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Askeland, L. (2002). Origin and Nature of the Great Illusion: an Introduction to and Translation of Shankara's Analysis of Transference. Psychoanal. Rev., 89(1):127-146.
(2002). Psychoanalytic Review, 89(1):127-146
Origin and Nature of the Great Illusion: an Introduction to and Translation of Shankara's Analysis of Transference
Luther Askeland, Ph.D.
Like an oak tree's precisely timed and minutely orchestrated “leaf-fall”—or like those arcane neuronal events that culminate, somehow, in the spider's web, or somehow are the delicate, strangely unconscious “listenings” of a carp—the operations of the human mind are astonishing, inexplicable, a biological wonder. By means of their complex, highly evolved optics, we perceive and understand—or we habitually assume that we perceive and understand—the world and ourselves. Yet the Vedanta, one of India's most sustained, expansive, and vigorous soundings of reality, of This, affirms that all the mind's customary operations—that is, all commonsensical, philosophical, religious, ethical, and scientific interrogations and specifications of where and who we are, of how things are, of what is happening and why, of how to be—have, as their genesis and starting point, error: a profound “beginningless” confusion, the effect of which is to demote even our most self-evident and seemingly obvious perceptions and conclusions, all that we “know,” to the status of illusion.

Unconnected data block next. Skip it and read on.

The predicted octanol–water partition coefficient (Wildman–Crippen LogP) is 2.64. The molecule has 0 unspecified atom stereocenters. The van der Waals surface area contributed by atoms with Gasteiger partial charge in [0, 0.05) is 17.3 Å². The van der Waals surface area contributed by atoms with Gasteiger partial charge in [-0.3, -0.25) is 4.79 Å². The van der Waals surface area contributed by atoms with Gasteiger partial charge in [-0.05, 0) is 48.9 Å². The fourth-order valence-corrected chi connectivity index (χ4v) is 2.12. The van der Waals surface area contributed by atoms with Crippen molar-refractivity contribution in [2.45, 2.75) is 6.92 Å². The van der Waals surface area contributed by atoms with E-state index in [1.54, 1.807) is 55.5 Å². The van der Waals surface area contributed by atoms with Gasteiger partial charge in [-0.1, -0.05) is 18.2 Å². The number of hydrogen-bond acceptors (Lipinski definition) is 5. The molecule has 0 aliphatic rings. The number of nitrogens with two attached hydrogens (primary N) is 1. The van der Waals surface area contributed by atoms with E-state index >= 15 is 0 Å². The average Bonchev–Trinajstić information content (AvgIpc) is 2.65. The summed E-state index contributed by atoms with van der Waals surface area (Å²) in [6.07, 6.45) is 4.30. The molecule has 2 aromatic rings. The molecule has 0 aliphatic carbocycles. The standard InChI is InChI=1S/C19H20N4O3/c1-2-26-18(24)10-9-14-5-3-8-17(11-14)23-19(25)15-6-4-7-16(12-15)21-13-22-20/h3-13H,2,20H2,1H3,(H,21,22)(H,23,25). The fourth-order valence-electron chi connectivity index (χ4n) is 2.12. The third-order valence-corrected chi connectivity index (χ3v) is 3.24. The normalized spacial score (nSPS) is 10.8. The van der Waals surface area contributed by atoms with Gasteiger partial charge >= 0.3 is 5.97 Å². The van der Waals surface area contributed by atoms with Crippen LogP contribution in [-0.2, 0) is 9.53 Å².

Shankara, the Vedanta's greatest thinker and writer, has identified what hind of mistake this is. It is adhyāsa, literally, a “throwing on,” that is, projection, transference, superimposition. If we see something, not as what it in fact is, but as some other thing with which we already are familiar, that is adhyāsa. Just beyond the bend, a stick has fallen across the path. Coming round that bend in the evening dusk, I momentarily see a snake.
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